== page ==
controlled airports.\31\
---------------------------------------------------------------------------

    \31\ Different from the policy for slot-controlled airports, for 
Level 2 airports, the FAA does not include a third condition 
relative to schedule times newly transferred on an uneven basis. 
There have been occasional transfers of approved times at EWR but 
not at other Level 2 airports and not during Winter 2019/2020 or 
Summer 2020. The FAA does not anticipate there would be a need to 
approve any transfers at Level 2 airports during the effective 
period of this policy, as the FAA would consider schedule 
adjustments on an ad hoc basis after reviewing available capacity. 
If any transfers are needed in Winter 2020/2021 for operational 
reasons, they would be for the season only and would not be subject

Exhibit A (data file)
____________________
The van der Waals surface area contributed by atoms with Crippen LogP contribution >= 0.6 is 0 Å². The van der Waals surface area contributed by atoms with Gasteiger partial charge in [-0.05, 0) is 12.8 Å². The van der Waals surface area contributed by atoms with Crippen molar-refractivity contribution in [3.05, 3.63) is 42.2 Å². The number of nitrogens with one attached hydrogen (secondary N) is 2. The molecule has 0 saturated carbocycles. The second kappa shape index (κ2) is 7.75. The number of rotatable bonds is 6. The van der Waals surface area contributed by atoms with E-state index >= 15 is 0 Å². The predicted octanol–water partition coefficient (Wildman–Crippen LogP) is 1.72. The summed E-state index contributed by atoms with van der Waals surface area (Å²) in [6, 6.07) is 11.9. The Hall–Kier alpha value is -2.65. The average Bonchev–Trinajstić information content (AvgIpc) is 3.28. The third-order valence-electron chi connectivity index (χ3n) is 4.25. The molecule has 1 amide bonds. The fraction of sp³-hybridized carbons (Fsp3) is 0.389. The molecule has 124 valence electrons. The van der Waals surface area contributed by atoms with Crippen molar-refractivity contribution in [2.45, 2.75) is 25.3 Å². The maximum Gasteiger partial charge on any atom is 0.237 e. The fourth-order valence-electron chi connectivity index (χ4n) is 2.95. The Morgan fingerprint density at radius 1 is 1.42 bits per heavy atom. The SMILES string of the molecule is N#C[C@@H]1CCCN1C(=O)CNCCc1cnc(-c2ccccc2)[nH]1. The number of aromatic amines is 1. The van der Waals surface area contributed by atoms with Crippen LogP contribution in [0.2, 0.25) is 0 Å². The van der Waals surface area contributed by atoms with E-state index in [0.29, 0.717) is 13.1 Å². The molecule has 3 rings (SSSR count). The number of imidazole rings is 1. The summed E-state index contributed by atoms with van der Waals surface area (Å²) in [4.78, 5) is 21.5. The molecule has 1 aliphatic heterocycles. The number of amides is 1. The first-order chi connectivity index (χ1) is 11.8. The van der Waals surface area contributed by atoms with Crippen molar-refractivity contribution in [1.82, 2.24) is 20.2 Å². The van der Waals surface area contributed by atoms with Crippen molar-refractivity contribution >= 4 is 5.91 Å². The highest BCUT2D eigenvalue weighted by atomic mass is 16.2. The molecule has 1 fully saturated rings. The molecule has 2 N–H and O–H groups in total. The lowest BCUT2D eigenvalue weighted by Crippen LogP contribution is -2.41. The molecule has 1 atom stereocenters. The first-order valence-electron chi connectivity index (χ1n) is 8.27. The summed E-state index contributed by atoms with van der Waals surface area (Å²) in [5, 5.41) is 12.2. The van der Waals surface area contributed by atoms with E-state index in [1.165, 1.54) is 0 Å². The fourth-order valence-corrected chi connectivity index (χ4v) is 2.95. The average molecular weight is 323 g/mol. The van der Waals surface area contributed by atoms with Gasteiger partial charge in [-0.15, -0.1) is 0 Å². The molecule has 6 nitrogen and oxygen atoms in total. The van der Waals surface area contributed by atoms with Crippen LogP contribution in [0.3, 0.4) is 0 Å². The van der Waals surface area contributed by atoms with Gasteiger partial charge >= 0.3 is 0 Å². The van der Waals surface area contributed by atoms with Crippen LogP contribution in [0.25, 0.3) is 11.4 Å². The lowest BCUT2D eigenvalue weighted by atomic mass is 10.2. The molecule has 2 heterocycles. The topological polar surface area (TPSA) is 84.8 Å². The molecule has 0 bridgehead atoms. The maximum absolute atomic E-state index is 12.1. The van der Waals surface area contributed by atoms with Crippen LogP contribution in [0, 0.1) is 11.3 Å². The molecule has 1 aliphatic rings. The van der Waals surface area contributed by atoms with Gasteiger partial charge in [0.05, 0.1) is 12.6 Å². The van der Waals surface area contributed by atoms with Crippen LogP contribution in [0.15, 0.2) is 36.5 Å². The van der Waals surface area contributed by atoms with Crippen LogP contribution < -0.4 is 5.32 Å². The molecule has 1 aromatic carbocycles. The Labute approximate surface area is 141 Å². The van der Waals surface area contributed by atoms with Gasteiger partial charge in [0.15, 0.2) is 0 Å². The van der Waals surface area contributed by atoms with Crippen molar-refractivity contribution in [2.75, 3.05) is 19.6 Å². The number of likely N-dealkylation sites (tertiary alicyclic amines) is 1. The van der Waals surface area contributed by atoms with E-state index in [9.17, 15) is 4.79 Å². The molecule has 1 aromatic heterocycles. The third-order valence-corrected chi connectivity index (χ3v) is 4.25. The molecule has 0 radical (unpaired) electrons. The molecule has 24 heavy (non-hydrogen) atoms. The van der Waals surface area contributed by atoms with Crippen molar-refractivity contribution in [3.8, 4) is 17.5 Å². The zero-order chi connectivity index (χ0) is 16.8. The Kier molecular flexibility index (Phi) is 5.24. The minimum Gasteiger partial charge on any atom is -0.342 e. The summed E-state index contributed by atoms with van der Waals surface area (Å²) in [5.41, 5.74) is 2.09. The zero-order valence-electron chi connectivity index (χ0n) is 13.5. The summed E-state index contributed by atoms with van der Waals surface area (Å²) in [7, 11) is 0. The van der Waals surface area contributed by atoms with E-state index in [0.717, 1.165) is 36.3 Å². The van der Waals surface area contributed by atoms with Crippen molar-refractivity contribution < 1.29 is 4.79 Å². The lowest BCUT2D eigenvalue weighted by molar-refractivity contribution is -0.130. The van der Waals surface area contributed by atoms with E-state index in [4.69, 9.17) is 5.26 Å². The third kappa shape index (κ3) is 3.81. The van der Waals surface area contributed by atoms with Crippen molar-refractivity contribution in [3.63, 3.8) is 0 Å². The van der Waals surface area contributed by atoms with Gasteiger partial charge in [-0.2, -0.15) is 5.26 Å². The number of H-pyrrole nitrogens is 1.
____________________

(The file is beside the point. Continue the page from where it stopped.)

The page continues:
to the priorities provided by this policy.
---------------------------------------------------------------------------

Discussion of Additional Issues Raised in Comments

    Several parties commented on the duration and severity of COVID-19 
impacts, with particular emphasis on the FAA's proposal to discontinue 
relief at Level 2 airports in the United States after December 31, 
2020. The proposal reflected an attempt to balance the need for relief 
due to COVID-19 impacts of unprecedented magnitude with the FAA's 
mission to ensure access to the national airspace system to the 
greatest extent practicable. To strike this balance, the FAA stated 
that ``there may come a point in time in which ongoing waivers to 
preserve pre-COVID slot holdings could impede the ability of airports 
and airlines to provide services that may benefit the economy.'' 
Further, the proposal stated that while ``the FAA is proposing 
continued, albeit conditional, relief through the Winter 2020/2021 
season, carriers should not assume that further relief on the basis of 
COVID-19 will be forthcoming beyond the end of the Winter 2020/2021